They Say We “Worship” White Men…

“You worship white men” is an accusation constantly leveled against black women in or open to interracial relationships – especially if she has an interest in white men. I see black women saying that white, Hispanic and Asian men are […]

“You worship white men” is an accusation constantly leveled against black women in or open to interracial relationships – especially if she has an interest in white men.

I see black women saying that white, Hispanic and Asian men are men, too, so why NOT see them as dating or marriage options?

What I do not hear myself and black women saying is that white men or non-black men in general are gods, kings, supermen, perfect in being, or anything else that resembles worship.

Saying, “I’m attracted to Asian/white/Latino men” (depending on the woman in question) isn’t worship. Telling black women, “It’s possible to find love with white, Hispanic or Asian men and ok to be receptive to this love” isn’t worship. It sounds as if the women who say this are open to non-black men precisely because they do see those men as simply, well, men. Some males call this “worship” because – as I explained in a previous article – they suffer from deep insecurities, and they project their inferiority complex onto others.

I’ve found, though, that there are some black women who do worship some men. However, what I noticed is that they don’t tend to be interracial daters as people assume, but instead many black women who are completely against the idea of interracial relationships for themselves and other black women. When challenged, these women have no logical reason that holds up to scrutiny as to why other black women must pick men by color rather than according to sensible, useful qualities that form the core of any healthy relationship, such as shared interests, goals, dreams, values, mutual respect, and emotional connection. Therefore, these women resort to what I’ll just call the Magic Theory to explain why we should limit ourselves to black men.

These women literally deify black men with exclamations such as “There’s nothing like our strong black kings” or “The black man is God.” They imply that there is magic inherent in black love with declarations such as “black love is always best” or “There is nothing like black love.” The comments about gods and kings suggest that simply having a particular skin color makes a man somehow holy and fit for worship; the comments about black love suggest that this love is somehow superior simply because it’s coming from a man who happens to have darker skin.

For example, I was recently witness to the following exchange between two black women:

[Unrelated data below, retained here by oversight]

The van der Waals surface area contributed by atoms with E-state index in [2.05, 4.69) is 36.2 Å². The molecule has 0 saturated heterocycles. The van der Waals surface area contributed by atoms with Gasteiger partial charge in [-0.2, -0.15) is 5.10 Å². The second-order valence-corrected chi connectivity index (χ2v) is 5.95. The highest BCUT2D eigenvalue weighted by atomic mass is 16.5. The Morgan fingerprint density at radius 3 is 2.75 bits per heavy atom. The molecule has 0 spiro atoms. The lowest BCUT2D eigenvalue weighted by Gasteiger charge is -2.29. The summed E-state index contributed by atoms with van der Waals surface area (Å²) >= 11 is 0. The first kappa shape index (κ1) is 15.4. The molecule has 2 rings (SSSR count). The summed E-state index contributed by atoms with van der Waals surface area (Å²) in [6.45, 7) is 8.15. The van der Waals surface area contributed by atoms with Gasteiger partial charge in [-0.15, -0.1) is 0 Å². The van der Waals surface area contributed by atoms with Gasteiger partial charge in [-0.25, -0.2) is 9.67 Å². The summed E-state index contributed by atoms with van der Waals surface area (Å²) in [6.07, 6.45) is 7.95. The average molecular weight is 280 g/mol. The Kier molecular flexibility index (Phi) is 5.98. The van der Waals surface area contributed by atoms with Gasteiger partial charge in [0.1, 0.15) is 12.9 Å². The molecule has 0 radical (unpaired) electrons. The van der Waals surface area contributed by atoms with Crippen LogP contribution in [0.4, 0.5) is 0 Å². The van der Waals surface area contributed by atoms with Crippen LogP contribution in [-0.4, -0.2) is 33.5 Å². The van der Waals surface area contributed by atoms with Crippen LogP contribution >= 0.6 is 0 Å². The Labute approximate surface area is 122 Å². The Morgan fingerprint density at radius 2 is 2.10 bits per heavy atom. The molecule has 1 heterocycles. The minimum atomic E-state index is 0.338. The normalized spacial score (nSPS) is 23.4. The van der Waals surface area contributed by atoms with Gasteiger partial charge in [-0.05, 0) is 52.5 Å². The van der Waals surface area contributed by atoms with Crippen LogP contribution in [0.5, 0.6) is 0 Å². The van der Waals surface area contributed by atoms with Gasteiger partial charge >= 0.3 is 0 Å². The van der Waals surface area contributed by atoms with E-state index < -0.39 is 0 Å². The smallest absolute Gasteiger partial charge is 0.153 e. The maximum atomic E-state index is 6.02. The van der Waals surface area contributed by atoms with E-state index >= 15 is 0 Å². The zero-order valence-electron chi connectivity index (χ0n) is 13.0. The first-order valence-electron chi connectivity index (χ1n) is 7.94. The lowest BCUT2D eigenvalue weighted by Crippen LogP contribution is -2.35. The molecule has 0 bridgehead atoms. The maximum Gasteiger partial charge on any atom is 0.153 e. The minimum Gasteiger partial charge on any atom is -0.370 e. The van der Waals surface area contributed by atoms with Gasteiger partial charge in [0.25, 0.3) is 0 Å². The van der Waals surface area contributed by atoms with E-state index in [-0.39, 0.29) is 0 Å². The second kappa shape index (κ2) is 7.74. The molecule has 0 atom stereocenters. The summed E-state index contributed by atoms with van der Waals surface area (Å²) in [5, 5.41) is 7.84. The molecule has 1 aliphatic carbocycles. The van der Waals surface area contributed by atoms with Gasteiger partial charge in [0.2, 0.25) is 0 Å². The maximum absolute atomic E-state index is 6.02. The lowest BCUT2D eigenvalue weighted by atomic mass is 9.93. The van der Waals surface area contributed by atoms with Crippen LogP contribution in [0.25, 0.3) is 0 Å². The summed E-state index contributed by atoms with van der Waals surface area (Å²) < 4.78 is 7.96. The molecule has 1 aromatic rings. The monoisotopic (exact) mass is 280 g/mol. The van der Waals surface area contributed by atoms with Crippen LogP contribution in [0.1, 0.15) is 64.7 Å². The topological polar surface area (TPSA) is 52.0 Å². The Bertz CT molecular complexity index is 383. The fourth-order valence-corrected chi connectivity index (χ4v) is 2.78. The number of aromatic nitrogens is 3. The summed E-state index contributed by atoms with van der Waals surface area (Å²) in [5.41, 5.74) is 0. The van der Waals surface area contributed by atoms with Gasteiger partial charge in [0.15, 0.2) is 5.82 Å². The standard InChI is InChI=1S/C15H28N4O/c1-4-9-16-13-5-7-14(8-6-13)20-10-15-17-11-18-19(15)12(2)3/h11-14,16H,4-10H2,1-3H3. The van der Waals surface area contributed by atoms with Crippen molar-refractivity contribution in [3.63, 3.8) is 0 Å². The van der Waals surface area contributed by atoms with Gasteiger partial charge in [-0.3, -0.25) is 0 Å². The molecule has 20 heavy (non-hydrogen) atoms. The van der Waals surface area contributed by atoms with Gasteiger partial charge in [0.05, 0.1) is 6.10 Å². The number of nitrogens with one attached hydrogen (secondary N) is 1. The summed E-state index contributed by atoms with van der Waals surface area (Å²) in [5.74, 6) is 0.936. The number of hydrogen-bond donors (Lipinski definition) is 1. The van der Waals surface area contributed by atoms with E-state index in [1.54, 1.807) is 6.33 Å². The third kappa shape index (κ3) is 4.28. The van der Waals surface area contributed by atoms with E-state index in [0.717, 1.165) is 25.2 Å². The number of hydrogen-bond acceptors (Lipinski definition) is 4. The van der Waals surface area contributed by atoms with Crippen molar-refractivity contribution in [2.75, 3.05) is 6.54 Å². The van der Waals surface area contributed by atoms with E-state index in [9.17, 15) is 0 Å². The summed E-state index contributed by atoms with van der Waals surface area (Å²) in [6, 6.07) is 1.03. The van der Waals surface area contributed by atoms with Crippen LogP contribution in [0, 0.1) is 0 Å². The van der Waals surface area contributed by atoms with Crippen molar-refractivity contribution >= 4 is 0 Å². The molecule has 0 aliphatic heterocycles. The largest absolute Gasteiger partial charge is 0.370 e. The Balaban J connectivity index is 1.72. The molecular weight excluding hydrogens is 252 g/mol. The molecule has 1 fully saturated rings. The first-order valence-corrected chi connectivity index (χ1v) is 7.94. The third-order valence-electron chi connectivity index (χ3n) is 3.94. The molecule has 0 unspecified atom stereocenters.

Woman #1: I believe that deep in a woman’s soul she knows who the king is. Be it white women, asian women, black women (etc). … Every woman knows who the king is: the black man. […] And to be a black woman and get with another man other than a black man…it takes a lot out of you. No matter how n*ggas act you know that is HOME. And it just feels…right. [W]hite women know it’s home…Asian women…every woman knows there is nothing like a GOOD black man. […] An alive awakened black man that knows who he is…[w]hat other men even compare?

Woman #2: I might want a Dragon King (Asian), Conquistador King (Hispanic/Spanish/Spaniard) or a European King???

Woman #1: The black man is the king of all kings. The original king of all that s*** you just mentioned.

The black men who shout into the winds that black women with interracial interests look “pathetic and desperate” for saying that we are attracted to and open to non-black men don’t feel the same about some black women literally venerating black men to an earthly or heavenly throne. No corrective words are spoken to these women and they aren’t attacked or shamed. That means these men are perfectly ok with worship – just as long as they are the objects of that worship. It also says they aren’t speaking out of concern for black women’s image as they claim – just for their own egos. If it was image that mattered, they’d tell these types of women to stop deifying men who only marry 30% of them, and of that 30%, obtain divorces at the rate of 75% (black marriage and divorce statistics in the U.S.).

About Velour

I am a young woman who's Caribbean by heritage and American by birth. I'm married to a white man, whom I met during my teens. We've been together for nearly a decade. I have some female relatives and friends who are also married interracially. I share my experiences and thoughts in order to encourage and support other black women who are in interracial relationships or considering the possibility, and men who are interested in or in interracial relationships with black women.